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No lack-of-attention deficit for Trojans

October 13, 2008|Chris Dufresne

Hard-to-find regional telecasts and time-zone differences have, for years, left Pacific 10 Conference schools feeling Left Coast isolated and ignored.

Boy, did that pay off Sunday for USC.

No. 5 Texas played four quarters of sensational football in defeating the No. 1 team in the nation, Oklahoma, and was rewarded by bounding to the top of all three major polls.

It marked the Longhorns' first regular-season trip to No. 1 in the Associated Press and coaches' polls since 1984.

Bravo, Bevo.

"Being ranked No. 1 shows respect for what we've accomplished through the early part of the season," Texas Coach Mack Brown said Sunday. "But nobody really knows who is No. 1 at this point."

USC played four quarters of ragged football, committing 10 penalties and turning the ball over on four straight third-quarter possessions in a 28-0 win over Arizona State.

Yet, the Trojans were rewarded Sunday too.

USC moved up five spots, to No. 4, in the USA Today coaches' poll; three spots, to No. 5, in the Harris Interactive Poll, and two spots, to No. 6, in the Associated Press media index.

Texas plays Missouri this week in Austin, No. 8 Oklahoma State a week later and at No. 7 Texas Tech on Nov. 1

USC heads to Pullman this week to face hapless Washington State.

So what school, Texas or USC, is better positioned for a national title run?

Maybe USC should move the rest of its games to PBS.

Thank you, voters, mostly you coaches, for not paying attention.

Less than a month after a defeat at Oregon State that some thought might cripple the Trojans' national-title hopes, USC was back on track on Oct. 12.

The poll with the least impact on USC's title chase, the AP, was the poll that rewarded the Trojans the least.

Remember, only the coaches' and Harris polls are components of the Bowl Championship Series standings, the first of which will be released next Sunday. The AP pulled out of the BCS formula after the 2004 season, although it still crowns an independent champion.

What were the coaches thinking in moving USC up more poll positions than Texas?

Obviously, it is impossible to evaluate the details of every game played, so sometimes all a pollster has to go on is a final score.

But the coaches and Harris voters really blew it by not putting Florida ahead of USC.

The Gators received the same five-spot bump for beating the coaches' No. 3 team, Louisiana State, as USC got for beating an unranked team with a hobbled quarterback.

Florida moved from No. 12 to No. 7 but remains three spots behind USC.

Harris also moved Florida up five positions but had the Gators at No. 6 behind No. 5 USC.

Expect the howls from SEC fans to begin immediately.

Coaches have done goofy things in the past, but only their final ballots are made public.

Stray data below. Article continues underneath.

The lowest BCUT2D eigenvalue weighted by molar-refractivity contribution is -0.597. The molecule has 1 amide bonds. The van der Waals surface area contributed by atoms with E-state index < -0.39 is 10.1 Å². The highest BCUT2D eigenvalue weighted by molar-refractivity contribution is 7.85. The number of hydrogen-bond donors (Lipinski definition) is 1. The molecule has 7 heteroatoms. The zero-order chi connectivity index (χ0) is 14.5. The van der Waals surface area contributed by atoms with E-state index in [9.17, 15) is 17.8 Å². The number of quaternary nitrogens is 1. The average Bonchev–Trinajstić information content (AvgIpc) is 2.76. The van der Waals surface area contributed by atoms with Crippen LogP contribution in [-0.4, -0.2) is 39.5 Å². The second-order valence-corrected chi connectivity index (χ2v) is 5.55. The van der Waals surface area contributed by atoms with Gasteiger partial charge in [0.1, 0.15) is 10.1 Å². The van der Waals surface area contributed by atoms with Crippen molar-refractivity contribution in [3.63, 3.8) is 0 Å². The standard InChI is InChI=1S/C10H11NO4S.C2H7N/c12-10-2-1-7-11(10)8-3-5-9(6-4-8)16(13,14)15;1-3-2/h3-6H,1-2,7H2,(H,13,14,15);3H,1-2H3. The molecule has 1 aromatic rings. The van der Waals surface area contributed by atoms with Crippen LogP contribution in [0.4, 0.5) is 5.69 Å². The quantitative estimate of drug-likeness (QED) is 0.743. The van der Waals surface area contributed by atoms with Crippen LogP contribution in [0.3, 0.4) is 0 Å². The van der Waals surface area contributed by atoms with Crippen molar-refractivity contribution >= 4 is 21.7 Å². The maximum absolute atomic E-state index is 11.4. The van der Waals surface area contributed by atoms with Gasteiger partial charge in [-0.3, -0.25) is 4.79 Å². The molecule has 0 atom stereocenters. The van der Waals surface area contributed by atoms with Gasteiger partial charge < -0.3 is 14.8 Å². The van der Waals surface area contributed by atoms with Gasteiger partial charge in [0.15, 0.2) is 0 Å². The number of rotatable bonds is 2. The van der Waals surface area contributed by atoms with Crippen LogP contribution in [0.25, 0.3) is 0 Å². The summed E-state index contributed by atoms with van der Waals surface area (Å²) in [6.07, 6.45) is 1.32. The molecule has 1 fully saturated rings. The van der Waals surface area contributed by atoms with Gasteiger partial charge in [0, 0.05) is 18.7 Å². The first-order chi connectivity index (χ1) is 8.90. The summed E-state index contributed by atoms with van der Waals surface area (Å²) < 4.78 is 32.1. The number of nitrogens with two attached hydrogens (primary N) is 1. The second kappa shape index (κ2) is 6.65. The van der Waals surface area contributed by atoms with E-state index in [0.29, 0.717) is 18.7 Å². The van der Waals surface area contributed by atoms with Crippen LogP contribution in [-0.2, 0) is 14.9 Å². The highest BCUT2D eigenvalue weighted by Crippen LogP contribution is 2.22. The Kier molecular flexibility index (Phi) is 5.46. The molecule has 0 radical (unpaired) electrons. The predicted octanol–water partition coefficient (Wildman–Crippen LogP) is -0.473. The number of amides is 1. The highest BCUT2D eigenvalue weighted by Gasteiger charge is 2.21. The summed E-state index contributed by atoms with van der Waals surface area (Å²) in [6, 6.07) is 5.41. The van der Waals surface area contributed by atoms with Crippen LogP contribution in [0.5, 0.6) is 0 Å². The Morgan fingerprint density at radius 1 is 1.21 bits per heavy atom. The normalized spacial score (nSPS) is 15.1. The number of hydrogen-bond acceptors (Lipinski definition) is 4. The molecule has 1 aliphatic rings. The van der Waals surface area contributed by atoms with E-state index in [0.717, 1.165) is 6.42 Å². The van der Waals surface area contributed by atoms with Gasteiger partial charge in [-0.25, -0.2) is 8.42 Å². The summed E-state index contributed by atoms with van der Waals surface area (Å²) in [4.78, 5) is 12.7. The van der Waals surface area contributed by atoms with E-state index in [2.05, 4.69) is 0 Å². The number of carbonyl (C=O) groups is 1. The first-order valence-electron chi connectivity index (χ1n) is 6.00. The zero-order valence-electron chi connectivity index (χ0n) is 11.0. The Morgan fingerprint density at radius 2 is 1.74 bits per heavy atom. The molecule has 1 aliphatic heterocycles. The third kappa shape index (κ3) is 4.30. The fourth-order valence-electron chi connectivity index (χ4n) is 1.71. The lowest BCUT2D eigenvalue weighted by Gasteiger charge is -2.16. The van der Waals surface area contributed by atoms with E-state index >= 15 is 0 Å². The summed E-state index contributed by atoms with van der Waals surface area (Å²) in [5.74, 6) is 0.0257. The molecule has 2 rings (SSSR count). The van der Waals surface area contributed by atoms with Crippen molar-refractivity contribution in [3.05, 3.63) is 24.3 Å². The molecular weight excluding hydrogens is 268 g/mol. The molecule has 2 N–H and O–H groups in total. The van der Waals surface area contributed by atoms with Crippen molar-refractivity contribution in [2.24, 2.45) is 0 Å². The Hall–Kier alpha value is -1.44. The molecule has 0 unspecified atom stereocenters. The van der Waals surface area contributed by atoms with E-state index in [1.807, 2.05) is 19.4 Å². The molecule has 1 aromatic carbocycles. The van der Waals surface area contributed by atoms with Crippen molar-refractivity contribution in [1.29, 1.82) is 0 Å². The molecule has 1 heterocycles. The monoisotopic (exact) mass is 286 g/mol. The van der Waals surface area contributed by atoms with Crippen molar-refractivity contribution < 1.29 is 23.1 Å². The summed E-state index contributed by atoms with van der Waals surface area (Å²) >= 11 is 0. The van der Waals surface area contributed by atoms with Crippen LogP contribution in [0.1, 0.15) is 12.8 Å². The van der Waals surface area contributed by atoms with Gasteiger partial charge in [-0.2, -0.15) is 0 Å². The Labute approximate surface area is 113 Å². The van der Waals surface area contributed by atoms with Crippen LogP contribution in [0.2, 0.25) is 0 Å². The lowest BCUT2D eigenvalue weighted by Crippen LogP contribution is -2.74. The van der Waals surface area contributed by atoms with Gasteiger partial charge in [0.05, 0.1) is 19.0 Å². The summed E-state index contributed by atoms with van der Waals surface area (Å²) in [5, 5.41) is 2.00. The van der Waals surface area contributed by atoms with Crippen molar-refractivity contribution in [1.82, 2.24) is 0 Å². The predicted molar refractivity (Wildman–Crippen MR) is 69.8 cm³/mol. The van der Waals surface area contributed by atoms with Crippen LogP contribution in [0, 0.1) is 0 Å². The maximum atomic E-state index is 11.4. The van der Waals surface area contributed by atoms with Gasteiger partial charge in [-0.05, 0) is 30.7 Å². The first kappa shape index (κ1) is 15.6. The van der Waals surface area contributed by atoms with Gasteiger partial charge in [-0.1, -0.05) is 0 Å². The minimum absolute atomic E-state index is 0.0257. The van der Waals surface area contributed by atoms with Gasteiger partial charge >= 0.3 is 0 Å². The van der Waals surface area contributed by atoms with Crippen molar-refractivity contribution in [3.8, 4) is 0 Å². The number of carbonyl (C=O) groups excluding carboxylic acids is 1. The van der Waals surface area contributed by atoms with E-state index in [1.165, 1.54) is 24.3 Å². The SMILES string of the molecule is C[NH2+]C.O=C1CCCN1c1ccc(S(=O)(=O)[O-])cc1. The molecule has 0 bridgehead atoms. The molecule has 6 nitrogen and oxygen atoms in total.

Last year, in the final unveiling, we learned that New Mexico State Coach Hal Mumme had voted Hawaii No. 1.

We learned that the highest vote Clemson got in the final coaches' poll was delivered by Florida State Coach Bobby Bowden, the father of Clemson's coach.

We are not attaching conspiracies to Sunday's polls, only a plea for voters to finish their homework.

At least the AP got it close to right.

It was hard to quibble with USC's moving from No. 8 to No. 6 because it only meant leapfrogging the Trojans over Texas Tech, which needed overtime to beat Nebraska in Lubbock.

USC also figured to ascend because of losses suffered by No. 3 Missouri and No. 4 LSU.

The AP voters, though, were wise enough to move Florida ahead of USC based on the Gators' emphatic 51-21 win over LSU.

There is plenty of time left for pollsters to make market corrections with their ballots, but it's not going to be as easy if USC wipes out the rest of its competition.

So, USC fans, no more complaints for now about the Pac-10's not receiving enough national exposure.

Sunday, the best response was "thank goodness."

Weekend Wrap

Is passing overrated? UCLA quarterback Kevin Craft threw the ball 43 times in Saturday night's loss at Oregon. Earlier in the day, Army defeated Eastern Michigan, 17-13, without completing a forward pass. All three of quarterback Chip Bowden's passes failed to find their mark. Army did run the ball 59 times for 341 yards. "I didn't really want to put the ball in the air," Coach Stan Brock said.

More from Brown on Texas' No. 1 ranking. "Every week, we're seeing teams learn the hard way that the only poll that matters, or lasts, is the final one. No one remembers who was No. 1 after six weeks last year."

Toledo had lost three straight games before scoring a major upset victory at Michigan on Saturday. What turned things around? "We started off Monday having a hamburger cookout," Rockets Coach Tom Amstutz said. "And people laughed about that, but it was the first step of staying together as a team."

Look for a weenie roast today.

You don't have to look hard to find out why Michigan is 2-4. The Wolverines have 19 turnovers and only 15 touchdowns this season.

Penn State is 7-0 for the first time since 1999, when the team started 9-0 before losing three straight.

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